The question has and will continue to come up: How shall we moderate this space?
Currently, we're using the native Blogger commenting engine and allowing moderators to determine their own rules in their posts. This has drawbacks and limitations, both from a technical standpoint as well as a authorial standpoint.
For authors, the unique-comment-policy-per-thread rule is a burden and essentially means that they have to police their own threads vigilantly or ask other moderators to do so if they step away from the computer. Authors have to consider when writing and submitting new posts whether they will have all the resources they need to deal with any trolls and/or spam, as well as whether they will have resources on that given posting day. ("Do I have the time and the spoons to moderate my thread if it goes up on Wednesday? Or should I wait until Friday?") And since the only options provided to authors are to (a) tell offenders to leave the thread, and (b) play delete-the-posts over and over again until the offenders tire and go away, we are looking at a high overhead of work for each thread -- or, alternately, the thread gets shut down and closed to comments as soon as the trolls appear. Neither of these options are terribly attractive to prospective authors.
From a technical standpoint, the native Blogger commenting engine has a number of drawbacks. We cannot view nor block IP addresses without third-party plug-in tools, the efficacy of which may fluctuate as Google continues to tweak their "new Blogger" interface. This limitation affects perma-banning, since IP bans are the only way to stop trolls from posting indefinitely as "Anonymous". Comments cannot be edited by anyone -- not by commenters, not by moderators -- so if a trigger warning needs to be added, it can't be done; and if a perfectly good comment goes up but which uses "crazy" instead of "unreasonable", the only options are to delete entirely or leave up as is. This limitation affects the safety of this space. Additionally, there is no "mobile Blogger" application that allows for spam-trapping and/or deleting highly triggering comments while away from the computer, and this limitation means that moderation will require someone to be at a physical terminal at all times.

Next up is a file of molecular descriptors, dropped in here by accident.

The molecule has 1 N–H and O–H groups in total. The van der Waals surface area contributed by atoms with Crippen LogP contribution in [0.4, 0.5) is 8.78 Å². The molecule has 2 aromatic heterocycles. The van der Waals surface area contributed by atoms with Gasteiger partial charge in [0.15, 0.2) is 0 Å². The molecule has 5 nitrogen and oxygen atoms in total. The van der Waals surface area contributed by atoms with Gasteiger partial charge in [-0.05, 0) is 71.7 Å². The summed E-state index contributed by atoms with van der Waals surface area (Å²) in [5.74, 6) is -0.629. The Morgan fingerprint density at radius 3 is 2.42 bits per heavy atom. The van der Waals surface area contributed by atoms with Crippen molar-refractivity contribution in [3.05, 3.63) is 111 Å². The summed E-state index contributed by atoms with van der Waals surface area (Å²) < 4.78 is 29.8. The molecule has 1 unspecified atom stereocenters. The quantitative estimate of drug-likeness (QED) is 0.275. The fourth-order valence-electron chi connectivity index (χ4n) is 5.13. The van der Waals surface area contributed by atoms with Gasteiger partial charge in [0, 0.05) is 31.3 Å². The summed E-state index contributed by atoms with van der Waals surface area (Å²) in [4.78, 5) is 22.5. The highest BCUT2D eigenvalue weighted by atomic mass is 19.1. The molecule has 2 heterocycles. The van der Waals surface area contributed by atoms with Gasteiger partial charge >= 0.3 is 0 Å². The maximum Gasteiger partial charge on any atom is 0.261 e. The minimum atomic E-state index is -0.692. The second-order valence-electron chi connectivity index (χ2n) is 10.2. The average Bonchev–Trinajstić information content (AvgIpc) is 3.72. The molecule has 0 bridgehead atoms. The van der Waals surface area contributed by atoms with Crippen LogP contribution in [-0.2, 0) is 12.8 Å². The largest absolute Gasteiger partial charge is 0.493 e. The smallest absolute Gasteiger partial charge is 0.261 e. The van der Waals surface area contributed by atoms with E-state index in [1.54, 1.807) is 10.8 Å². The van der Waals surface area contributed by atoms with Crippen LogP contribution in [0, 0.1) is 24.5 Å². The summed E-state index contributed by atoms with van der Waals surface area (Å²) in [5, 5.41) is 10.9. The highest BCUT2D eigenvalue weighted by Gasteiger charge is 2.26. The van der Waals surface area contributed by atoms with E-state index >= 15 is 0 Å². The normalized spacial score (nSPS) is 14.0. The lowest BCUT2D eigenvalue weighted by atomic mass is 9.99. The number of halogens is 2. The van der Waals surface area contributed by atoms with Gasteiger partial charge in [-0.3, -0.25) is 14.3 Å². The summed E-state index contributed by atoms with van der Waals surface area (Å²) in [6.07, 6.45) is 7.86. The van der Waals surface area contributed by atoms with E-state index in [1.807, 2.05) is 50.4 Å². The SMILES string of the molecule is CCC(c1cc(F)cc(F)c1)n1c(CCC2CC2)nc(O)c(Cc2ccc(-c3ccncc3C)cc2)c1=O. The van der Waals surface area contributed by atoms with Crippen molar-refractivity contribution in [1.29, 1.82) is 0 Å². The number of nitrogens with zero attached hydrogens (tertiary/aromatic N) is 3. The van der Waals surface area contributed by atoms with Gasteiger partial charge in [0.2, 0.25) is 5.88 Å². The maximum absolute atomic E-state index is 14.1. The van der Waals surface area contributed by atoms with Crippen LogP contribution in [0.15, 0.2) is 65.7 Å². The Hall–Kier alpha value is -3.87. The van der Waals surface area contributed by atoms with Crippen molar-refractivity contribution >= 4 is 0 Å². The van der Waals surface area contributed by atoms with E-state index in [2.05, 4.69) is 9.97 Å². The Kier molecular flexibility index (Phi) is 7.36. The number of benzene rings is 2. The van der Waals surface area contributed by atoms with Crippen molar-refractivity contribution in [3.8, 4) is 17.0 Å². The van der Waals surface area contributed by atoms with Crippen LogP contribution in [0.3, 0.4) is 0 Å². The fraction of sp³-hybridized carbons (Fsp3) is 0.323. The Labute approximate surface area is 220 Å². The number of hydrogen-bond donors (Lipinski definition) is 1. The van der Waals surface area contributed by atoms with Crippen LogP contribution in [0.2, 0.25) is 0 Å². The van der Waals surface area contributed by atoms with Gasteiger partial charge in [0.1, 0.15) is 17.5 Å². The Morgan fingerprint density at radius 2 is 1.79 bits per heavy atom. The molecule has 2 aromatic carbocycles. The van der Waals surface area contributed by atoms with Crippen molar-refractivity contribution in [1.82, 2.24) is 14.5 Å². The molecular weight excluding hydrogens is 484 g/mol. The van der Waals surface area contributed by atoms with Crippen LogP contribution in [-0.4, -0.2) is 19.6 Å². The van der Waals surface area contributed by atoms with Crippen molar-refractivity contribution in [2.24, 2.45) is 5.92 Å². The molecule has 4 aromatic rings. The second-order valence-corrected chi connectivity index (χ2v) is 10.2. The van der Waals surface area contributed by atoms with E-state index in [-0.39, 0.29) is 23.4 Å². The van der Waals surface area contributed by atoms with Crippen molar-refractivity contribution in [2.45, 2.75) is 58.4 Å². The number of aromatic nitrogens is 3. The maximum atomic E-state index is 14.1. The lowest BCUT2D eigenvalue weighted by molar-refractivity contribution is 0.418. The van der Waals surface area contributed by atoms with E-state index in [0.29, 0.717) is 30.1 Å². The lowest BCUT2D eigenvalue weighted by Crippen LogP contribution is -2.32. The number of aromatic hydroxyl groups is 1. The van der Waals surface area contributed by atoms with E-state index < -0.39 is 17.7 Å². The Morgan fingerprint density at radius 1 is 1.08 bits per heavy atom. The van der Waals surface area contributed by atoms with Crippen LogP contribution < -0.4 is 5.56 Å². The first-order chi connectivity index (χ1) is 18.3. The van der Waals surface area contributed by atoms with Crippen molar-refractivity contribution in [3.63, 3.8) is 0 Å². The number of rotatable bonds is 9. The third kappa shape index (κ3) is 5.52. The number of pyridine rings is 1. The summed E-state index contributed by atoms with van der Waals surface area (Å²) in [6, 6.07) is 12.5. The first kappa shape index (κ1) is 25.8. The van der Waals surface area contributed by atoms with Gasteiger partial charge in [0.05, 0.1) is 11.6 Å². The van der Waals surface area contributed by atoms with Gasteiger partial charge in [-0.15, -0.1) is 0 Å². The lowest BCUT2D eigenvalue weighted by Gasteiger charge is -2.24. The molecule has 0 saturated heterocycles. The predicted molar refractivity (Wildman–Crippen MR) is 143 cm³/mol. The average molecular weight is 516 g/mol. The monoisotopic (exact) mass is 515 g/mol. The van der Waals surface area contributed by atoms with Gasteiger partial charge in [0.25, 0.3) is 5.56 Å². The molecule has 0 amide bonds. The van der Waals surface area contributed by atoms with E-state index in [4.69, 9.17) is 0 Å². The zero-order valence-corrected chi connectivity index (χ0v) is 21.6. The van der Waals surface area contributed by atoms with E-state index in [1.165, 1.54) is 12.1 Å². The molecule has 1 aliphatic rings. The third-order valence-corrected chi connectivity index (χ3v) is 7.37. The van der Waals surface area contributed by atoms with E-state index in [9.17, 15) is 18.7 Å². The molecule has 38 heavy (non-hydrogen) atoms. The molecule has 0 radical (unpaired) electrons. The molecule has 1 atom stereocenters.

My suggestion -- me, Ana, not any other Slacktiverse author -- is thus:
- Implement a strong Safe Space policy, a la Shakesville, for the entire site where commenting privileges are revoked from trolls without further discussion and upsetting posts are deleted without comment. This means that conversations stay on-topic and trolls don't get that "stir up the wasp nest" happy feeling of accomplishing trouble. This also means a uniformity of comment policy, which means that any moderator can easily mod any thread since there are no "custom rules" to remember.
- Implement the necessary third-party tools to allow IP banning in support of #1. For this purpose, I do recommend Disqus. It's used by Shakesville as the best moderating commenting platform available, and it's large enough of a company to keep up with the constant Google API changes. It fixes all the technical limitations we are running up against: it supports IP banning while still allowing anonymous posting, it grants comment editing powers to both commenters and moderators, and it has a mobile application.
I make this suggestion for three reasons.
One, there are very few full-throttle safe spaces on the web for pluralistic communities. If you just want the pluralism, it's out there -- I hear patheos is lovely -- but if you need a truly safe space where comments that, say, mock infertility as something to be gotten over, are immediately deleted as Not Appropriate, then you have fewer choices.
Two, I do not think this community will continue long without fresh new material to discuss. We have an open forum, but I do not see many people using it. It would appear that people here prefer to discuss guided content that has been provided by authors. The harder we make things for authors -- the more they have to come up with their own commenting rules, moderate their own threads, deal with anonymous trolls that can't be perma-banned, etc. -- the fewer authors I believe we will have. No authors, no content, no community: that is my greatest concern right now.